Did you miss out on our March crates? If so then not only did you miss a great set of games, you also missed our fantastic bug meeples! All is not lost though, I’m sure they’ll come scurrying back soon!
The games for March included our first expansion pack, the 7 Wonders Wonder Pack, for, you guessed it, 7 Wonders. We also went for a double-bill, of both Tides of Time and it’s follow up, Tides of Madness. Add in the outstanding Flamme Rouge, the esteemed Machi Koro follow up, Machi Koro: Bright Lights, Big City, and of course, the hugely popular Mysterium, and that is, the March 2017 crate!
Unable to talk, the amnesic ghost communicates with the mediums through visions, which are represented in the game by illustrated cards. The mediums must decipher the images to help the ghost remember how he was murdered: Who did the crime? Where did it take place? Which weapon caused the death? The more the mediums cooperate and guess well, the easier it is to catch the right culprit.
In Mysterium, a reworking of the game system present in Tajemnicze Domostwo, one player takes the role of ghost while everyone else represents a medium. To solve the crime, the ghost must first recall (with the aid of the mediums) all of the suspects present on the night of the murder. A number of suspect, location and murder weapon cards are placed on the table, and the ghost randomly assigns one of each of these in secret to a medium.[/bartag]
Explore the night life of Machi Koro with a new gameplay set-up that makes each game play unique without ever slowing down the high-paced fun or losing any of the original charm.
Machi Koro: Bright Lights, Big City is a standalone, fast-paced game for 2-5 players. Each player wants to develop the city on their own terms in order to complete all of the landmarks under construction faster than their rivals. On their turn, each player rolls one or two dice. If the sum of the dice rolled matches the number of a building that a player owns, they get the effect of that building; in some cases opponents will also benefit from your die (just as you can benefit from theirs). Then, with money in hand a player can build a landmark or a new building, ideally adding to the wealth of his city on future turns. The first player to construct all of their landmarks wins![/bartag]
Will your team lead from the front and risk exhaustion? Should you play it safe in the middle of the pack? Could you surprise everyone by striking from the back? Can you time your move perfectly?
Anyone can race, few become champions!
Flamme Rouge is a fast-paced, tactical bicycle racing game where each player controls a team of two riders: a Rouleur and a Sprinteur. The players’ goal is to be the first to cross the finish line with one of their riders. Players move their riders forward by drawing and playing cards from that riders specific deck, depleting it as they go. Use slipstreams to avoid exhaustion and position your team for a well timed sprint for the win[/bartag]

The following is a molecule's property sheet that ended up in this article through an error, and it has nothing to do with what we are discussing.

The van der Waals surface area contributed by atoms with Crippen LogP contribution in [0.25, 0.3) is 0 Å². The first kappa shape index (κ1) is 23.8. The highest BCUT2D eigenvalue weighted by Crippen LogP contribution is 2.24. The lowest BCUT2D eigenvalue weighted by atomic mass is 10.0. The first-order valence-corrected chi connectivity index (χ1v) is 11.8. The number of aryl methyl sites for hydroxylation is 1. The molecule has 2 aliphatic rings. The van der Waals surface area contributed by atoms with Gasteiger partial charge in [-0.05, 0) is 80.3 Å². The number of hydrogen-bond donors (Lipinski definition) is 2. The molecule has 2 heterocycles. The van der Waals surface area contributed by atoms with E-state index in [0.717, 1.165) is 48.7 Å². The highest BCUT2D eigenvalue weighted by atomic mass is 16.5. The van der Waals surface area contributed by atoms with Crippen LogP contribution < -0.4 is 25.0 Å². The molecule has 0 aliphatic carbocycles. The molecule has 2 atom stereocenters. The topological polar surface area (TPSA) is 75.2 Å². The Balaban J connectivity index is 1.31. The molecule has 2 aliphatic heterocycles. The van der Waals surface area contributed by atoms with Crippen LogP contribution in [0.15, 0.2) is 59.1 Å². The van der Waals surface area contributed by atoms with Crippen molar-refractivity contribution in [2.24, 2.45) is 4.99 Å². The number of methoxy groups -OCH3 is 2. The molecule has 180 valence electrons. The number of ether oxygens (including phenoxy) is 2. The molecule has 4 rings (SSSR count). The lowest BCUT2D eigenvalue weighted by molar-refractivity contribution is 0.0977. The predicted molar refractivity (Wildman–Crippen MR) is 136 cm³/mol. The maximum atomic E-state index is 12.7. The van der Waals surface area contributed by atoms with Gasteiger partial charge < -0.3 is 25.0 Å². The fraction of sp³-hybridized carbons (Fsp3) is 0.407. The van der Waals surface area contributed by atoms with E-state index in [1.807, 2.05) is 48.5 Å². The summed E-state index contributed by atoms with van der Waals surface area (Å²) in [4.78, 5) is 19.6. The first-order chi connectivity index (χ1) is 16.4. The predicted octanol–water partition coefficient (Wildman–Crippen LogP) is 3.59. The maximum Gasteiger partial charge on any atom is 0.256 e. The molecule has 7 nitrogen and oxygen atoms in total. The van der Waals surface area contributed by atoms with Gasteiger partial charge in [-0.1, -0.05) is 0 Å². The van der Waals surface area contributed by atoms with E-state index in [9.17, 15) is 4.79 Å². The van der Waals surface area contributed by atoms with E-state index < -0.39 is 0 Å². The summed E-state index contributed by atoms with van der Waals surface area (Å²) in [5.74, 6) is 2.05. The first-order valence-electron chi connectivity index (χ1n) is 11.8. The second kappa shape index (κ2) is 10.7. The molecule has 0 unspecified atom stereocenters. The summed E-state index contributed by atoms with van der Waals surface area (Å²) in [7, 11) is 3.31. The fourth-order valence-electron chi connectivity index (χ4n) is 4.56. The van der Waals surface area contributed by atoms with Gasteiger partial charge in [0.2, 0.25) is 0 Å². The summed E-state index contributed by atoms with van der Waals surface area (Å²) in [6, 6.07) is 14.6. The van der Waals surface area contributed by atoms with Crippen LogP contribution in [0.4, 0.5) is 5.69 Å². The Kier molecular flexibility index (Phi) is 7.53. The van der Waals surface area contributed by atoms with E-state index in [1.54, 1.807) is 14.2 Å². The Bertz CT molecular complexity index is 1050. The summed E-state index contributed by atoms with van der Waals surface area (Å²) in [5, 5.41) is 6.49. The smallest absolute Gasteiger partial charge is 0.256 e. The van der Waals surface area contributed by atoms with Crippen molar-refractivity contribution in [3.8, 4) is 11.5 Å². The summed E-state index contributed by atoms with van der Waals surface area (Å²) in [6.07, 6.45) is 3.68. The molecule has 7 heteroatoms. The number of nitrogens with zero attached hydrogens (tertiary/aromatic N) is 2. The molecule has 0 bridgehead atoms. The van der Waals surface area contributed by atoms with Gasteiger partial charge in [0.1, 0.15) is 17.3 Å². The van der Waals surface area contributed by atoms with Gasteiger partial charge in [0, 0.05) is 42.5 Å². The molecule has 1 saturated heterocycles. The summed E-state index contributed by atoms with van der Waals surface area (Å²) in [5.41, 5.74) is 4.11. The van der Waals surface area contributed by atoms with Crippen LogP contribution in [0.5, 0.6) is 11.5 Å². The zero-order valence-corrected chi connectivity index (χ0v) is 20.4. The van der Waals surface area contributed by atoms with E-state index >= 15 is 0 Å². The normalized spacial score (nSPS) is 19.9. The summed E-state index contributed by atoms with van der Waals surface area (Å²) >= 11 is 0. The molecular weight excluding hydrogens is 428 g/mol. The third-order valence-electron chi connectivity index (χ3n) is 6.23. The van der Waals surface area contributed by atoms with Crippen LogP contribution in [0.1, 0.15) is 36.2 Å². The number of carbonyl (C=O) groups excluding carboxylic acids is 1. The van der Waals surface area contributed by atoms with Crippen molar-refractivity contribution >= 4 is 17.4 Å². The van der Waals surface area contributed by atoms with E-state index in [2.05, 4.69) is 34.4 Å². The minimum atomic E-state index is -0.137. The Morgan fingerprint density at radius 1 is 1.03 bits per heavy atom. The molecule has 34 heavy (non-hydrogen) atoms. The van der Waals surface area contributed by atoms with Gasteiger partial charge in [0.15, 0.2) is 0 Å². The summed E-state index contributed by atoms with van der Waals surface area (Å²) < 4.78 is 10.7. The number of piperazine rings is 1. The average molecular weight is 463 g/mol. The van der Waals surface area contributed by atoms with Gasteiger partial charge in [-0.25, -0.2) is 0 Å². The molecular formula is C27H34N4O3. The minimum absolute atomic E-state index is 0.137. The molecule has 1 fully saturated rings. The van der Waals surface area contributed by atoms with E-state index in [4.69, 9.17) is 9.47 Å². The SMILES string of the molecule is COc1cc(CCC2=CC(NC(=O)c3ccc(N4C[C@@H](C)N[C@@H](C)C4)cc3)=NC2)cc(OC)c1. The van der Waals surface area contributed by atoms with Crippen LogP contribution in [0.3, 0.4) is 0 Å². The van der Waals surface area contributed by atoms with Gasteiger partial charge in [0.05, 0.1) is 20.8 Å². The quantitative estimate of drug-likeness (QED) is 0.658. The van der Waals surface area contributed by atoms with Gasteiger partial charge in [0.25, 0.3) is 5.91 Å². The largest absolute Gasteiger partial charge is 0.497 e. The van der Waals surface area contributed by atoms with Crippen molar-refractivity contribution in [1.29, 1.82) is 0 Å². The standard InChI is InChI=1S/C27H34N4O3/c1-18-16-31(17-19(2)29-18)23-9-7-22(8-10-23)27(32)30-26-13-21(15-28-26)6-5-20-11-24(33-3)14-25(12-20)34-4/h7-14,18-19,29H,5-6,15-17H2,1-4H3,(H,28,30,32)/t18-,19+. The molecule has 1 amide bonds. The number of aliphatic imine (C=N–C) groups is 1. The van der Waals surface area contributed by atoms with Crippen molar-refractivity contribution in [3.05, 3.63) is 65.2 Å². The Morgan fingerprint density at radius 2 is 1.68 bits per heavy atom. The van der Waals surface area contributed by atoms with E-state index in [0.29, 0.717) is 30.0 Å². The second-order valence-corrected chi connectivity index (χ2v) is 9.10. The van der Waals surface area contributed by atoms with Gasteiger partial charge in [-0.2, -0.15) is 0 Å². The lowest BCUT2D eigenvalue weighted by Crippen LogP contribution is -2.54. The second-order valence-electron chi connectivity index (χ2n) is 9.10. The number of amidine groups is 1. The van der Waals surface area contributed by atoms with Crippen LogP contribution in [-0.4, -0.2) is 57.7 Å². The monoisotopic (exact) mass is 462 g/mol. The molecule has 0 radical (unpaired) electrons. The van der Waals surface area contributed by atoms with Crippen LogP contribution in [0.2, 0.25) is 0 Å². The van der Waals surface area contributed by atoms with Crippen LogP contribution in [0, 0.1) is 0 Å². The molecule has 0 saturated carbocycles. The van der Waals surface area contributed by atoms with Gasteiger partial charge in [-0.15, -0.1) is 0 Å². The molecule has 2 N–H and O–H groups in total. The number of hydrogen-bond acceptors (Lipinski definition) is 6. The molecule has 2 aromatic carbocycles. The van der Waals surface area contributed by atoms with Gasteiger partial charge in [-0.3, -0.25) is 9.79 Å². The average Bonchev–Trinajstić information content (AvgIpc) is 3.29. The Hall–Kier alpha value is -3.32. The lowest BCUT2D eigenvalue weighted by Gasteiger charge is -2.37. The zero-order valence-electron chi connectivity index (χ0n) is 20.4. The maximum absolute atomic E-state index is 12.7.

- The Great Wall of China, with the owner being able to build the stages of this wonder in any order (since the wall is, of course, a long horizontal wonder and not a primarily vertical one)
- Stonehenge, with the amount of stone you have being important during its construction
- Abu Simbel, in which leaders can be buried and mummified for bonus points
- Manneken Pis, which is a revised version of the 7 Wonders: Manneken Pis wonder first released as a promotional item at Spiel 2010.
Tides of Time is a drafting game for two players. Each game consists of three rounds in which players draft cards from their hands to build their kingdom. Each card is one of five suits and also has a scoring objective. After all cards have been drafted for the round, players total their points based on the suits of cards they collected and the scoring objectives on each card, then they record their score. Each round, the players each select one card to leave in their kingdom as a “relic of the past” to help them in later rounds. After three rounds, the player with the the most prosperous kingdom wins.[/bartag]
After all cards have been drafted for the round, players total their points based on the suits of cards they collected and the scoring objectives on each card, then they record their score. Each round, the players each select one card to leave in their kingdom as a “relic of the past” to help them in later rounds. After three rounds, the player with the the most prosperous kingdom wins.
Tides of Madness adds a new twist to the above game: madness. Some cards, while powerful, harm your psyche, so you must keep an eye on your madness level or else risk losing the game early as your mind is lost to the power of the ancients. More specifically, eight of the eighteen cards in the game feature a madness icon, and while scoring, you receive a madness token for each such icon in your collection of cards. Whoever has the most madness in a round either scores 4 points or discards 1 madness token — and the latter option is valuable because if you ever have nine or more madness, you lose the game immediately.[/bartag]
Rumble in the House is a game of bluffing and deduction for the whole family. Each player secretly “owns” two of the twelve characters in the house, and each character starts in a different room of the house. On a turn, a player either moves any character that is alone in a room into an adjacent room or starts a fight in a room that contains at least two characters. Well, it’s not much of a fight really, as the player removes one character from the room and places it in a line with other removed characters. Once a single character remains, the round ends. The first two characters removed are worth zero points, while the third through eleventh characters are worth 1-9 points; the character that remains in the house is worth ten points. Each player collects points only for his most valuable character.
The player with the most points after three rounds wins.[/bartag]